Nigerian police today arrested several people who were protesting the reopening of the Lekki toll gate in Lagos, Nigeria—the center of #EndSARS protests last October—Channels TV reported on their website.
Some of the protesters, allegedly detained Saturday, February 13, 2021, at the Adeniji-Adele Police Station, in the commercial city of Lagos, were said to be “beaten and tortured”:
Arrested protesters at Adeniji-Adele Police Station are being beaten and tortured@jidesanwoolu
— Dele Farotimi #EndSARS, #EndSWAT, #EndIMPUNITY (@DeleFarotimi) February 13, 2021
Meanwhile, there are moves to secure the release of those arrested:
UPDATE: Our lawyers are at Adeniji Police Station but are denied access. They are told they can’t see anyone arrested till the Area commander comes.
— Tola (@adetolaov) February 13, 2021
One of the arrested protesters is popular Nigerian comedian Mr. Macaroni (Debo Adebayo).
Another protester, who came to “observe” the protests, was also arrested:
— TheCable (@thecableng) February 13, 2021
The Nigerian police had a day earlier, February 12, 2021, been deployed in their numbers across Lagos, with the clear intent of intimidating protesters who were planning to congregate at the toll gate:
— ‘Folakemi Oduwole (@Fola94) February 12, 2021
The #OccupyLekkiTollgate protesters had been threatened by another group #DefendLagos “to stay away” from the toll gate, reported the Premium Times, a Nigerian online investigative newspaper.
Lekki toll gate is a ‘monument to memory’
Nigeria witnessed the #EndSARS protests for over two weeks (October 9-20, 2020) in at least 12 of the country’s 36 states and in many Nigerian diaspora communities. During the protests young Nigerians called out the intimidation, arrest and torture inflicted on them by the Special Anti-Robbery Squad (SARS), a specialized unit of the Nigerian police.
READ MORE: Global Voices Special Coverage — #EndSARS: A youth movement to end police brutality in Nigeria
On October 20, 2020, Nigerian security officials opened fire on protesters in Lekki, Lagos. Amnesty International stated that “the Nigerian army and police killed at least 12 peaceful protesters” in both Lekki and Alausa, Lagos sites of the #EndSARS protests.
Government and security officials denied the killings despite evidence by journalists and human rights groups to the contrary.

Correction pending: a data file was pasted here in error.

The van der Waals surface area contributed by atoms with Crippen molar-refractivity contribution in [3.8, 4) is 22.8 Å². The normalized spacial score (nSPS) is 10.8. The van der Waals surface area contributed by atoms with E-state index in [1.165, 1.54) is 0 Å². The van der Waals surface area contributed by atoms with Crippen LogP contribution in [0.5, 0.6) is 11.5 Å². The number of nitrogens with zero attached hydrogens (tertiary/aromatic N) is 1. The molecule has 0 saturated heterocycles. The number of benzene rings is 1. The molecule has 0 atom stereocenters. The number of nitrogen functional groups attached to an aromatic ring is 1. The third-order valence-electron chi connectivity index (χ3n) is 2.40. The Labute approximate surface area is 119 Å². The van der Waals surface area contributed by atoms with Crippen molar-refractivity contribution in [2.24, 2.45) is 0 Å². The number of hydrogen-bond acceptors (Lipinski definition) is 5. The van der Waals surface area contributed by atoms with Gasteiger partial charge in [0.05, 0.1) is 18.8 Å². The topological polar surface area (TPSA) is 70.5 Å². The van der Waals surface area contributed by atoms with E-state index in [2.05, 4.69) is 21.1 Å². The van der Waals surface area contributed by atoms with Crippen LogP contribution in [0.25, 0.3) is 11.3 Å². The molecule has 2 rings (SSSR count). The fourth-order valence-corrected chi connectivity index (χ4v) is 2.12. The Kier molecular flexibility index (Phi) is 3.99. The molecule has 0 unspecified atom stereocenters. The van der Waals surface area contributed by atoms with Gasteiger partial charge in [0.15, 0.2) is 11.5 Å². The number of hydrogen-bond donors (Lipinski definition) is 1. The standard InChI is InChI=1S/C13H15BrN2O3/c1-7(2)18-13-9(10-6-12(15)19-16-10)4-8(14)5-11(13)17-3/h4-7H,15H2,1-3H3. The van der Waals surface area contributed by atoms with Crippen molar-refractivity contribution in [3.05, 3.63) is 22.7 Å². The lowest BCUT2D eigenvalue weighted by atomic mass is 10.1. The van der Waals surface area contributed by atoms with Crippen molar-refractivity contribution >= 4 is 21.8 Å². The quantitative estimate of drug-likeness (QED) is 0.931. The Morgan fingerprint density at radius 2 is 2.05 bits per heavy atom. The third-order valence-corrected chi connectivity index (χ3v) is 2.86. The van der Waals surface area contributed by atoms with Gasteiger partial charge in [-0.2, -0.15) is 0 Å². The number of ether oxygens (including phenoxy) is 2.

A judicial panel of inquiry was instituted by the Lagos State Government on October 19, 2020, while the #EndSARS protests raged, to investigate cases of police brutality.
Today’s protest is a fallout from the February 6, 2021 decision by the Lagos panel that ordered the reopening of the Lekki toll gate.
This did not go down well with some Nigerians:
#OccupyLekkiTollGate The Nigerian Government thinks they are smart. They want to reopen Lekki Tollgate but cant fish out those responsible for the killings of the protesters at Lekki Tollgate. If one of their loved ones was massacred, it wont take them secs to track the culprits. pic.twitter.com/BQccO97AaN
— Jolly (@ladele446) February 8, 2021
Many viewed the reopening as an insensitive affront on the memory of victims of the Lekki shootings:
— GIDITRAFFIC (@Gidi_Traffic) February 7, 2021
On February 12, 2021, Rinuola [Rinu] Oduala, #EndSARS activist and member of the Lagos Judicial Panel of Inquiry resigned, following the panel’s decision to reopen the toll gate:
I will be stepping down from the Lagos Judicial Panel as it is now obvious that the government is only out to use us for performative actions.
— Rinu #EndSARS🔥🔫 (@SavvyRinu) February 12, 2021
In a series of tweets, Rinu stated that her resignation was because the Lagos State government and the operators of the Lekki toll gate “have not been cleared of collusion with elements allegedly deployed by the federal govt to target citizens on home soil during a time of peace, without provocation.”
Hence, her “stepping down from the Lagos Judicial Panel” was due to the insincerity of the government. Rinu stated that she will neither be a party to “hand wringing and lies” nor be “manipulated into gaslighting the people and attaching my name to a rubber-stamped and foregone conclusion.”
Nonetheless, no matter how this protest pans out, the Lekki toll gate has now morphed into “a monument to memory” according to Nigerian writer and culture critique, Molara Wood:
No matter what they do, no matter the security clampdown, #LekkiTollgate is now a site of protest. Once given to relentless ticketing for billions of naira, now made unpeaceable by struggle. A monument to memory. Watch as meaning is being made. The Tollgate belongs to the people.
— Molara Wood (@molarawood) February 13, 2021